16th December, 2015
The Coalition Against Corrupt Leaders (CACOL) has condemned the recent attacks and killings of the Shi’ite sect by the Nigerian Army, describing it as a terror pre-meditated, malicious, pre-orchestrated and highly reprehensible attack.
Over 500 members of the Shiite sect were reported to have rushed out to barricade the road on Saturday 12, December, 2015 while the Chief of Army Staff’s (COAS) convoy was on its way from Dutse to pay homage to the Emir of Zazzau before proceeding to attend the Passing Out Parade of the 73 Regular Recruit Intake.
The Nigerian Army in a petition addressed to the Executive Secretary of the National Human Rights Commission, (NHRC), Prof. Ben Angwe, claimed its men shot dead seven members of the Shiite sect in Zaria, Kaduna State, on Saturday while 10 others were wounded in a bid by the soldiers to ward off an alleged attack by the sect’s members on the convoy of the Chief of Army Staff, Lt.-Gen. Tukur Buratai.
The Army claimed that the shooting by the troops accompanying the COAS convoy was in line with the Rules of Engagement to save the life of Buratai from heavily armed members of the Sheik Ibrahim El-Zakzaky-led Shiite sect.
Condemning the attack, Comrade Debo Adeniran, the Executive Chairman of CACOL said, “The army could not justify the attack, since the spokesman for the Nigerian Army, Colonel Rabe Abubakar claimed on radio yesterday that the chief of Army staff was held-up for more than 30 minutes in a traffic knowing hitherto that it is the way they do their protestations. If the army waited up to 30 minutes without being attacked, it means that the sect didn’t intend to attack them. The fact that the army unleashed the terror is reprehensible.
“Why has it become a regular occurrence that almost every time the Shiites do their annual rallies they are being attacked by the military? This means that there had been a pre-meditated intention behind such attack which must be seen as malicious and pre-orchestrated.”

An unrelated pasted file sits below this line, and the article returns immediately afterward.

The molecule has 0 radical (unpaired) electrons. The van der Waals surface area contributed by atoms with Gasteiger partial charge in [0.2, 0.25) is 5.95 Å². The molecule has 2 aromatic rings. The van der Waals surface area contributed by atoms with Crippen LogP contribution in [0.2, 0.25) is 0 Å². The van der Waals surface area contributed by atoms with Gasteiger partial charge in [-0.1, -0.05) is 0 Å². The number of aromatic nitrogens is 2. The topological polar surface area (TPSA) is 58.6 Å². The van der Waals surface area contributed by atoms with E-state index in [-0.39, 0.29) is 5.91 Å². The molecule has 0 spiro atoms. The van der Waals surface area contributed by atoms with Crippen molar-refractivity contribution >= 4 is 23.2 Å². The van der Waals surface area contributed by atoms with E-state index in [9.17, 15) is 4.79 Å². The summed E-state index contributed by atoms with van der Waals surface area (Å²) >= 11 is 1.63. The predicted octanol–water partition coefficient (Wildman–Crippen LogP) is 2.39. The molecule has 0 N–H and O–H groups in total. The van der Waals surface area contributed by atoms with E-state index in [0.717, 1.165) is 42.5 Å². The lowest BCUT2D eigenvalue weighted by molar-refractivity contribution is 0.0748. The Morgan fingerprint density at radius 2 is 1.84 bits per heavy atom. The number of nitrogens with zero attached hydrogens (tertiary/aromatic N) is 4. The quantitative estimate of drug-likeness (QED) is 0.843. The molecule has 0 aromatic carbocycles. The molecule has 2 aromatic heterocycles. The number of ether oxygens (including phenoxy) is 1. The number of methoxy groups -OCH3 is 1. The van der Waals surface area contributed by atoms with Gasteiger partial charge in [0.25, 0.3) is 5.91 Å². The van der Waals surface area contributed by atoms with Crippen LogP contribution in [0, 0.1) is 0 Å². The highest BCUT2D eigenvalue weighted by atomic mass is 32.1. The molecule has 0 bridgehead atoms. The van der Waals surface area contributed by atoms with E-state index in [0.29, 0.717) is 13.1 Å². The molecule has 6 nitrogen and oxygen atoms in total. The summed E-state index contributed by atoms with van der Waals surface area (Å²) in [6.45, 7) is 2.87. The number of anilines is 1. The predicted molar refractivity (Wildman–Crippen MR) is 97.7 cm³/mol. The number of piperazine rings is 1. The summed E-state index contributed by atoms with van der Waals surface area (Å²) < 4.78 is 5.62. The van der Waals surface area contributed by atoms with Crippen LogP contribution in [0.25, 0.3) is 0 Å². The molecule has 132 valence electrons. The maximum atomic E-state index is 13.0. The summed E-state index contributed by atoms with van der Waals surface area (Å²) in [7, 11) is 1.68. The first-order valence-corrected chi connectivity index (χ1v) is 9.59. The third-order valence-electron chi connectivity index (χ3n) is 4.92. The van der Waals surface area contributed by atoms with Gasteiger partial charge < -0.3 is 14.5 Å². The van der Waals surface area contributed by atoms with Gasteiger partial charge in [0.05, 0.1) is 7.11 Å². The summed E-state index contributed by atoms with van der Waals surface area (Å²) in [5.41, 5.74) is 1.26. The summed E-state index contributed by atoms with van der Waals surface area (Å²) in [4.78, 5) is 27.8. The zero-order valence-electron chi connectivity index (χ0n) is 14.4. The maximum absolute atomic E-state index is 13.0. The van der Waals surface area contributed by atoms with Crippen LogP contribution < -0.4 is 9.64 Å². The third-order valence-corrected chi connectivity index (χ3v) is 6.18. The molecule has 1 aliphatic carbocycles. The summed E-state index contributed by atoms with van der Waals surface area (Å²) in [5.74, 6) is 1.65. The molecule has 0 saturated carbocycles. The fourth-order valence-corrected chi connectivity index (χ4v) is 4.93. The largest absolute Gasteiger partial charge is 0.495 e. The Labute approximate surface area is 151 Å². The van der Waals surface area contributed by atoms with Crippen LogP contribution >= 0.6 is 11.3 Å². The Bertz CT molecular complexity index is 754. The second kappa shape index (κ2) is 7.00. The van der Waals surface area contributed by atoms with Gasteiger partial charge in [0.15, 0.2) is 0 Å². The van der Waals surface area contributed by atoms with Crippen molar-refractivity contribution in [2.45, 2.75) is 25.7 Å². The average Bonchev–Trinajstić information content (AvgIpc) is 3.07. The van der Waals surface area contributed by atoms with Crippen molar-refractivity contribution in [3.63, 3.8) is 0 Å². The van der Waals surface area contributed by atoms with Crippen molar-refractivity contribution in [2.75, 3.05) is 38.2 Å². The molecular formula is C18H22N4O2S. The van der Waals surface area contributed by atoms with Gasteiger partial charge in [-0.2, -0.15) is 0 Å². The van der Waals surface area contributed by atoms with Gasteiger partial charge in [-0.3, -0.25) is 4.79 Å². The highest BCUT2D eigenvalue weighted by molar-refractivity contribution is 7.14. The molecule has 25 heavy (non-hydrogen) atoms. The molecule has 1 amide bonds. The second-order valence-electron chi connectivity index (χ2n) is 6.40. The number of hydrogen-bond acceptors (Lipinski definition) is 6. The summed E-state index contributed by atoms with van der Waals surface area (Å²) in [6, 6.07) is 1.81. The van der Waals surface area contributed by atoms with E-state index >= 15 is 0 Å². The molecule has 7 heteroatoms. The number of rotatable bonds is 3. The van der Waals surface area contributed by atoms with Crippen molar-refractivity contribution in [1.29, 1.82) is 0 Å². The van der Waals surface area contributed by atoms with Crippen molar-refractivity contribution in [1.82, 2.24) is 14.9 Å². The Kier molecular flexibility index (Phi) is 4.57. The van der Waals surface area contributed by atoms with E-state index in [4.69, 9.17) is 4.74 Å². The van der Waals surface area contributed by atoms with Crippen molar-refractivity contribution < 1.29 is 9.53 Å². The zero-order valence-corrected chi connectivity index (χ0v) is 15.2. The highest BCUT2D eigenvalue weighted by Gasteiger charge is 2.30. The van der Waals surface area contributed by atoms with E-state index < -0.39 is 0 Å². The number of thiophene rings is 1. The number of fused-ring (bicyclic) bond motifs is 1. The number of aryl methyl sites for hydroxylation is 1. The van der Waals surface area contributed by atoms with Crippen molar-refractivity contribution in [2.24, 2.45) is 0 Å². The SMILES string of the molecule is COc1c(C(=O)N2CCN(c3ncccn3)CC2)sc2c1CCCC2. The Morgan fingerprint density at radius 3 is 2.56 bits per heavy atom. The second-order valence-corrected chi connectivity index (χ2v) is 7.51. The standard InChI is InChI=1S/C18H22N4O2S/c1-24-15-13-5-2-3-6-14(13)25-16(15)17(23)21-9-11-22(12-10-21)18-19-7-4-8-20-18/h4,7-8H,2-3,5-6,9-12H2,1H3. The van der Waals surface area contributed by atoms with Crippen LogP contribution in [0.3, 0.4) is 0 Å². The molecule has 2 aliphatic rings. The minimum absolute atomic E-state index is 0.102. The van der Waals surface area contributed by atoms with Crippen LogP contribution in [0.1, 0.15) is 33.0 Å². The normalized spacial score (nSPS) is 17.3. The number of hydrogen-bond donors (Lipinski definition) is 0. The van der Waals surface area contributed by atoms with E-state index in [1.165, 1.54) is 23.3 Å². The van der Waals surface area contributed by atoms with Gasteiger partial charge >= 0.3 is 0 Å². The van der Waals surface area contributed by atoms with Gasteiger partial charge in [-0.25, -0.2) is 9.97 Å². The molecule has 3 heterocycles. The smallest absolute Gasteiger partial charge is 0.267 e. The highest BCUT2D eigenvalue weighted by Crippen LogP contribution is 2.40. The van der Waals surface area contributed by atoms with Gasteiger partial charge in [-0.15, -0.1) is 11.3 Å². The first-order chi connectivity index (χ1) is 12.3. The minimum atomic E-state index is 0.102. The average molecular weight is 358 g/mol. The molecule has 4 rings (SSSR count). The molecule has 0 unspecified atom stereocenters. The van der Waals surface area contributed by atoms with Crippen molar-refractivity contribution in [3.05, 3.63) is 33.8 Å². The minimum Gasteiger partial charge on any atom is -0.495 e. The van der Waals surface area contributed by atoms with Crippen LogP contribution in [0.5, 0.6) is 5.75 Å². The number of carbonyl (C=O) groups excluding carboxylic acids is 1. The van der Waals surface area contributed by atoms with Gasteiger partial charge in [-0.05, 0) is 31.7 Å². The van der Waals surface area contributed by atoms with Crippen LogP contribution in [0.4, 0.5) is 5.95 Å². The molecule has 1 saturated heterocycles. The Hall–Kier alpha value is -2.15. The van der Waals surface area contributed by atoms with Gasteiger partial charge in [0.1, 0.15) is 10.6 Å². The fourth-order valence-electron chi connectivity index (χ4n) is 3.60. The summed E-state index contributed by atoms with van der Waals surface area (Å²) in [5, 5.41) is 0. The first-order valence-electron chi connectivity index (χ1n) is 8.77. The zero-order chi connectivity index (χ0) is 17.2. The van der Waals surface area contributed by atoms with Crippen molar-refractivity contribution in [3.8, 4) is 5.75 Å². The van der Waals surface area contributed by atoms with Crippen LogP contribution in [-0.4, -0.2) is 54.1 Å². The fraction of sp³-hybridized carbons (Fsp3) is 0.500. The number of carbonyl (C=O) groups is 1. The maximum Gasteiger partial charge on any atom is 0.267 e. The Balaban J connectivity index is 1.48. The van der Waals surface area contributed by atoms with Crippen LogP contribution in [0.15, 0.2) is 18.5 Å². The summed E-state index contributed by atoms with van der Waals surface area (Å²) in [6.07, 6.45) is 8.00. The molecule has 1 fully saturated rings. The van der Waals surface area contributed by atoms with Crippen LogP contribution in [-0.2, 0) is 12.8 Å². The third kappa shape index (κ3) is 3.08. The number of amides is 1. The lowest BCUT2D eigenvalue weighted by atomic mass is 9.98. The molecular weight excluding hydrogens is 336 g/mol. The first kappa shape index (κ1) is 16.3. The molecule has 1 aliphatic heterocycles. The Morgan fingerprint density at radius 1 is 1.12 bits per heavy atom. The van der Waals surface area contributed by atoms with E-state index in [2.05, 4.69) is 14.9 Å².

Adeniran further said, “If the Army found anything incriminating on the Shiite protesters, it is not for the army to mete out punishment immediately. Since they know where their leaders were, rather than condemning them to death and carrying out instant but extrajudicial judgment based on their own assessment of the situation, they should have either arrested the protesters or got their leaders arrested, prosecuted and punished judiciously or even apply the use of milder force like the teargas to disperse them.”
He also condemned the disrupting of the flow of traffic caused by members of the sect, saying rather than blocking the entire road, they could have lined-up themselves by one side of the road.
The anti-corruption activist also gave his opinion as regards the new development in the ongoing probe into the alleged misappropriation of funds in the office the National Security Adviser (NSA).
The president was said to have received a compensation of $300,000 and armored SUVs from the NSA’s office under former President Goodluck Jonathan administration after Boko Haram terrorists attacked his convoy in Kaduna last year.
Reacting to the claims, Adeniran stressed that, “nothing is wrong if the President received cash from the NSA as a former head of state. He had the right and the privilege to collect the cars as compensation for the loss suffered from his vehicles that were hitherto destroyed. And since he had not been collecting such before the incidence, there was nothing wrong in what he had done, so nobody should tarnish the image of the President or try to rope him into the web of corruption.
“However, we must say that the government seems not to be serious about the welfare of the people. Granted that they are doing something about the security of the people, especially in the North-East, the other parts of the country have virtually been left to take care of themselves. There had been reported losses of several lives on the roads and to other acts of banditry. There also was the incident of the army unleashing mayhem on pro-Biafra protesters in Onitsha and it environs,” he stated.
Adeniran said despite all the roaring promises that the new regime made, all what “we have been hearing are threats; threats that we are going to begin to pay tolls on the roads, threats that we are going to pay more for power supply, threats that the power generation had even gone down, threats that the housing scheme may not be available until sometime in the future, threats that we are going to pay more as VAT, threats that we are going to pay N97 for Petrol, and so on. So, where lies our hope?”